The Ivanhoe area of College Park was recently the subject of a Historic Resources Survey conducted for the City of Orlando, supplementing a 1984 study. The 1992 survey area extends from the north side of Lakeview through the south side of Princeton, and from I-4 to Edgewater Drive.
Perhaps the first settler in the Ivanhoe area was D.K. Hall, previously a soldier at Fort Gatlin. He apparently acquired his property in 1849. About 1854, James Gamble Speer bought acreage that he planted in cotton. Gradually other settlers came. The Civil War wiped out the cotton industry, but after the war settlers could take advantage of federal land grants through the 1862 Homestead but after the war settlers could take advantage of federal land grants through the 1862 Homestead Act. By the 1880’s the railroad and publicity about citrus growing attracted a wave of settlers, among them N. F. Abbott who in 1880 bought 40 acres on the lake and christened it Ivanhoe, perhaps after Sir Walter Scott’s classic novel of that name. George I. Russell, who came to Orlando in 1885, was also a large landholder on Lake Ivanhoe, on the south and west shores.
The area remained in farms, groves and woods, with scattered houses, until the Florida boom of the 1920s. The first major subdivision appears to have been the Ivanhoe Park replat, a 30-acre tract on the west shore of the lake purchased in 1919 by David A. Cooper and S. Howard Atha from Russell, who since 1910 had operated a park there featuring water sports, a dance hall, refreshment booths, and games; it was variously called Ivanhoe Park, Russell’s Point and Joyland. As the 1920’s progressed, the boom became more and more frantic, with developers rushing to file subdivisions and resubdivisions, and lots changing hands daily. Before all these lots could be built upon, however, the boom’s demise was followed by the Great Depression. Many lots remained vacant until the late 1930’s or after World War II or later.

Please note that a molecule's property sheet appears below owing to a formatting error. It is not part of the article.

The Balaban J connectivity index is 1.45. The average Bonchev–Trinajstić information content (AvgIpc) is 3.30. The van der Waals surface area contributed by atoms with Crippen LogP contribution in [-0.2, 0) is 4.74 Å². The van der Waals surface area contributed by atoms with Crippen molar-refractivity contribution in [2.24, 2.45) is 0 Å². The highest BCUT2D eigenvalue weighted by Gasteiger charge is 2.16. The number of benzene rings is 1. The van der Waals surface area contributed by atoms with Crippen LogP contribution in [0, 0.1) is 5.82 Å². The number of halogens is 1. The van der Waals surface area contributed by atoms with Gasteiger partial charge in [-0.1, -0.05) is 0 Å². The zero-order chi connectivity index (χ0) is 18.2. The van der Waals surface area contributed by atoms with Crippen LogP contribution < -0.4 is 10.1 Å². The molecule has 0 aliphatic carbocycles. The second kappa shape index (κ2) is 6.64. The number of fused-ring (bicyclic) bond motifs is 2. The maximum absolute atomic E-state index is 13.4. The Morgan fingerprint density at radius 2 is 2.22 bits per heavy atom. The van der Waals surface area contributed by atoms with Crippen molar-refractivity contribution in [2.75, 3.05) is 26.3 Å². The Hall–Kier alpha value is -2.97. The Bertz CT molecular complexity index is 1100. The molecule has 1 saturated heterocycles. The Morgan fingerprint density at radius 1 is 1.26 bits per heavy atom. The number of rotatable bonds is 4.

Today’s tour includes a College Park landmark, the Publix Market at 2015 Edgewater Drive, designed in 1950 as a new location for a Publix – one of the first – that had operated at 2203 Edgewater at least since 1948. The exuberant exaggerated neon sign that dominates the facade and is mimicked on the free standing sign is much admired. Tour homes are located in three subdivisions: Adair Park, Ivanhoe Park and the original College Park.
Adair Park was subdivided in 1925 by the Southern Development Company. Its president was Central Florida’s famous and successful developer, Hanford Carl Dann, who advertised himself as “the man who started life as an infant, born without a dollar in his pocket.”
Introductory excerpt from:
College Park Neighborhood Association Historical Committee’s Ivanhoe Historic House Tour, December 6, 1992. View document: Historic Homes #2 – 1992.
Ivanhoe House Tour Addresses
1. 2015 Edgewater Drive
2. 1327 Eastin Avenue
3. 1318 Eastin Avenue
4. 539 Greely Street
5. 621 Sheridan Boulevard
6. 525 Sheridan Boulevard
7. 416 Sheridan Boulevard
8. 1245 Poinsettia Avenue
9. 1338 Ivanhoe Boulevard
10. 520 West Yale Street
Notable names include: Kendall C. and Henrietta Beavers, Catherine Capehart, Robert M. and Gertrude Dyer, R. V. Fox, J. Thomas Gurney, Carl W. and Corrine Higginbotham, Abner Hopkins, Addison Mizner, E. M. Carey, Dibble family. James W. Fitzgerald, William Franzus, Sloan and Michael Gendreau, Colleen Gentry, Guliemo and Lucy James, Thomas F. Kenney, Kowalski family, Maurice Kressly, Lois Lee, Donald G. McKay, Holman R. and Mabel Cloud, E. J. Miller, Gene and Mildred Moller, Arthur and Agnes Newell, Orr family, Paul Pirkle, Eloise Porter, David A. Rambo, Edwin Rambo, Debbie Sheaf, Sloan family, Edwin L. Ross & Sond, Louise Rybolt, Herman R. Schroeder, Sam Stoltz, Glenn Wilson, Joseph E. Woodnick,